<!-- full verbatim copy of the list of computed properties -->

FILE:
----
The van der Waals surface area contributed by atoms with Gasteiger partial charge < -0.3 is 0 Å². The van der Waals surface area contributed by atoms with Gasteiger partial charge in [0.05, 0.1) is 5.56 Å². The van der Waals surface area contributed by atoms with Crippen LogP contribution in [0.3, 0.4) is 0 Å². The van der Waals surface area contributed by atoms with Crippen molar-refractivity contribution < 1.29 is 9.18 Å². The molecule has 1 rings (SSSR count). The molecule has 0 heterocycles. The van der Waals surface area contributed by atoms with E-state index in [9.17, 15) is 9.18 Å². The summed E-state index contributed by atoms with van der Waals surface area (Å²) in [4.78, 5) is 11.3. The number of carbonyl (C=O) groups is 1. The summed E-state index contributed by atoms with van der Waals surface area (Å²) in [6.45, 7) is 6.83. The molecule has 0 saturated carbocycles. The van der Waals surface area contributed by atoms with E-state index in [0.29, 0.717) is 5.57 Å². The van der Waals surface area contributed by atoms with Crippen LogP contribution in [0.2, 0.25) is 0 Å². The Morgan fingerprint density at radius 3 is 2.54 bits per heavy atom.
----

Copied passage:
The van der Waals surface area contributed by atoms with Gasteiger partial charge < -0.3 is 0 Å². The van der Waals surface area contributed by atoms with Gasteiger partial charge in [0.05, 0.1) is 5.56 Å². The van der Waals surface area contributed by atoms with Crippen LogP contribution in [0.3, 0.4) is 0 Å². The van der Waals surface area contributed by atoms with Crippen molar-refractivity contribution < 1.29 is 9.18 Å². The molecule has 1 rings (SSSR count). The molecule has 0 heterocycles. The van der Waals surface area contributed by atoms with E-state index in [9.17, 15) is 9.18 Å². The summed E-state index contributed by atoms with van der Waals surface area (Å²) in [4.78, 5) is 11.3. The number of carbonyl (C=O) groups is 1. The summed E-state index contributed by atoms with van der Waals surface area (Å²) in [6.45, 7) is 6.83. The molecule has 0 saturated carbocycles. The van der Waals surface area contributed by atoms with E-state index in [0.29, 0.717) is 5.57 Å². The van der Waals surface area contributed by atoms with Crippen LogP contribution in [0.2, 0.25) is 0 Å². The Morgan fingerprint density at radius 3 is 2.54 bits per heavy atom.